Director: Stanley Kubrick
Cast: Jack Nicholson, Shelley Duvall, Danny Lloyd, Scatman Crothers
Have I Seen it Before: I’ve always been the watcher of this movie…
Did I Like It: What’s not to like? Yes, Mr. King, we’ve already heard from you.
Before making films, Stanley Kubrick was one of the premiere still photographers in the world. As a filmmaker, he never seemed particularly interested in being a dramatist, and stayed firmly entrenched in his roots. Thus, as a director he ends up being more of an impressionist, if one can be such and still make studio pictures. Thus, the film is a Rorschach test, providing any watcher with exactly what they want to see (see Room 237 (2012)). And thus, it’s only partially an adaptation of the original King novel.
Kubrick, though fills his movie with general dread for as long as he can, and then erupts the film King throughout his work has been very interested in mythology, perhaps at the expense of actual horror. Kubrick just wants us to feel the horror, and for my money, he mostly succeeds, while at the same time giving us far more (although perhaps not as much as some others would have us believe) to chew on.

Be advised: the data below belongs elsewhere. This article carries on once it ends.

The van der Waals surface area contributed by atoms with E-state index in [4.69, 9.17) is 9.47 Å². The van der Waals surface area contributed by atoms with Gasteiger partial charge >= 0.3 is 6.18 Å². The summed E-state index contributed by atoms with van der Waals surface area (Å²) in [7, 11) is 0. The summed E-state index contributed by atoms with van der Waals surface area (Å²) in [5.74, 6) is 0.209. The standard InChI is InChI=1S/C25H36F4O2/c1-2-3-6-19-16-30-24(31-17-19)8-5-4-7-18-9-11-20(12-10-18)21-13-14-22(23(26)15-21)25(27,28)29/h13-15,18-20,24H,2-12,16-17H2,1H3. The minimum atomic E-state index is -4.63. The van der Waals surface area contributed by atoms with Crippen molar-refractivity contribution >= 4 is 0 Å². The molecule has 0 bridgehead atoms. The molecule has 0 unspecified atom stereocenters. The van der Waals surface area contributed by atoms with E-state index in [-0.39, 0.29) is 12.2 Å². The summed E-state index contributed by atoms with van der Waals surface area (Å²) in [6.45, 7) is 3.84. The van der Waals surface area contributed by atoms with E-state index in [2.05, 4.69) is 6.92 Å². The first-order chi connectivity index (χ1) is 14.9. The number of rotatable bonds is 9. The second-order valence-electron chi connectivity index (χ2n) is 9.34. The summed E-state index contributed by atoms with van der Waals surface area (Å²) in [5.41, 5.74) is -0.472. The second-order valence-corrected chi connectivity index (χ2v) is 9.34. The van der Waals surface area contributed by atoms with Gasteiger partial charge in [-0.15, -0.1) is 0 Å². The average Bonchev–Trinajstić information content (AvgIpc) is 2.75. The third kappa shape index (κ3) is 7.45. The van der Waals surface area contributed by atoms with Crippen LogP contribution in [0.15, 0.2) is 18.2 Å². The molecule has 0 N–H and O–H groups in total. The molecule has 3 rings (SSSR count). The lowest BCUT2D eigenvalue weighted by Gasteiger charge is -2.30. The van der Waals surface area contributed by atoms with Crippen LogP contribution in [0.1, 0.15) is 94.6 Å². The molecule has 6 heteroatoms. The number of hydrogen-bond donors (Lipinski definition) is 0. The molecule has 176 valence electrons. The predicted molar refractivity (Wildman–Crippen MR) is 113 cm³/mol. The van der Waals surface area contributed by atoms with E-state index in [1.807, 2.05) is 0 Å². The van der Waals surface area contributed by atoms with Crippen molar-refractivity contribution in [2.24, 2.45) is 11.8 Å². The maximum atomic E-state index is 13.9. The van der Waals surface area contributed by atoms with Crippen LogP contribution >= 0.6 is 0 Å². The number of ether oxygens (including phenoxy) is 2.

Much has been made of King’s displeasure with the book, and beyond the reality that Kubrick’s movie is not a faithful adaptation, I just don’t see it. He has—at times—complained about how he believed Jack Torrance as played by Jack Nicholson appears to be a madman from the first frame, making his transformation to axe-wielding maniac more of a tragedy. Aside from a simmering hostility that Nicholson seems to have as part and parcel of his film persona, I just don’t quite see it.
King’s book is a fine book, but not his best. Whereas with the film—with the sheer depth of analysis that can be made about the movie is staggering—is a far more memorable experience.